Babies born after single embryo transfer (SET) do as well as those conceived naturally
Two studies presented today (Tuesday 21 June 2005) at the 21st annual conference of the European Society of Human Reproduction and Embryology provide further proof that single embryo transfer (SET) produces babies that are healthier than those born after multiple implantations.
Dr. Diane De Neubourg, from the Centre for Reproductive Medicine, Antwerp, Belgium, told the conference that babies born after SET are as healthy as singleton babies born after a spontaneous conception. She said that these findings, from the first well-documented follow- up of SET outcomes, further underlined the principle that SET was good clinical practice in IVF and ICSI.
Dr. De Neubourg and her team began by studying the outcomes of all SET pregnancies originating from IVF and ICSI at the Centre for Reproductive Medicine. In addition to analysing existing data, they sent questionnaires to all patients after birth or termination with questions about the pregnancy, delivery, and outcome of the children. These data were compared with data on spontaneously conceived singleton children from the Flemish register of perinatal epidemiology, which collects information from all Flemish obstetric units.
During the period, the overall percentage of SET as opposed to multiple embryo transfers was 33.2% The percentage of SET increased from 12.4% in 1998 to 53.8% in 2003, and the proportion of singleton pregnancies from IVF/ICSI from 66% in 1998 to 87% in 2003.
“We analysed the outcomes of the 251 SET pregnancies and births and found very little difference between the SET babies and those conceived naturally”, said Dr. De Neubourg. “Birth weight was very similar, and so was gestational age. Stillbirth was also the same in both groups. The only significant difference we found was that SET pregnancies reported more hypertension (7.6% as opposed to 4.6).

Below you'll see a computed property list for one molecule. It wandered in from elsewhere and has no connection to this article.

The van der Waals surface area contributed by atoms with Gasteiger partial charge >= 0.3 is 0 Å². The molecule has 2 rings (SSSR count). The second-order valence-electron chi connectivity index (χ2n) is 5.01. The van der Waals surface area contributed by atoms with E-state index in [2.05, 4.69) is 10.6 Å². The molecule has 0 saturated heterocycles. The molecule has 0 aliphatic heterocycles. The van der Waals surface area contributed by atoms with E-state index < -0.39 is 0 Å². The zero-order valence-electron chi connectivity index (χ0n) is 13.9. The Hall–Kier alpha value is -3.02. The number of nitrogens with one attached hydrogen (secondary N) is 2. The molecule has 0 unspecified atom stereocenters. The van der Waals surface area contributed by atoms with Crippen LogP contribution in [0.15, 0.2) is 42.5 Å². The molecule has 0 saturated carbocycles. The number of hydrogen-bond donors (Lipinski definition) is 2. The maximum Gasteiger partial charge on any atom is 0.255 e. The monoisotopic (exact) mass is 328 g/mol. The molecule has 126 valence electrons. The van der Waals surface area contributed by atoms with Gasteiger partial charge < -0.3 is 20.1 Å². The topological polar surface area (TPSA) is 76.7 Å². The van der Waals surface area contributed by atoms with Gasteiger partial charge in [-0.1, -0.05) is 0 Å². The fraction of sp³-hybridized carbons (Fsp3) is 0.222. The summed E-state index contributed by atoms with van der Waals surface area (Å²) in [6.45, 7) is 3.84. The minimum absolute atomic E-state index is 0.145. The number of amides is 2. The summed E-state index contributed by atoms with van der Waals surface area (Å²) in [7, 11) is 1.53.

“We began this study because we wanted to investigate whether babies born after SET would have similarly poor obstetric outcomes to those reported from singleton births at the time when it was customary to transfer two or more embryos. We believe that our work shows clearly that SET is best both for mother and child. But we need to gain more data over a longer period of time. We intend to make a sub-analysis for different groups of patients and to further elucidate aspects of infertility and implantation.”
Health economic aspects of ART are becoming increasingly important, said Dr. De Neubourg. “It is clear that more singletons who are healthy will cost less to society. In Belgium this understanding has resulted in laboratory costs for IVF and ICSI being reimbursed under a strict embryo transfer policy to secure the prevention of multiple pregnancies.”
In another presentation, Dr. Anja Pinborg, from the Fertility Clinic at the Rigshospitalet, University of Copenhagen, Denmark, told the conference that the major health risks for IVF singleton babies came from their being the surviving twin from a dual embryo transfer. She and her team studied data collected between 1995 and 2001 from 11 Danish fertility clinics to assess the number of born IVF singletons in which a spontaneous reduction (‘vanishing twin’) occurred during pregnancy.
The team looked at the obstetric and long term outcomes of these singletons, and examined whether a poorer outcome for the babies was linked to the gestational age at the time of the spontaneous reduction. “Of all the IVF singletons born”, said Dr.Pinborg, “10.4% originated from a twin gestation in early pregnancy. We found a clear correlation between the incidence of neurological problems in these babies and the time of onset of spontaneous reduction – the later in pregnancy the twin was lost the higher the risk of neurological problems in the survivor. Furthermore, the risk of child death within the period of follow-up was higher in the survivors of a vanishing twin than in those born from a single gestation.”
Dr. Pinborg said that she considered that single embryo transfer (SET) should be recommended to women of less than 37 years of age with at least two high quality embryos available. “Perhaps the age criteria could be even higher – that depends on future studies”, she said. “We need to inform our patients that vanishing twins are a considerable risk factor in IVF twin pregnancies and a relatively common consequence of dual embryo transfer”, she said.
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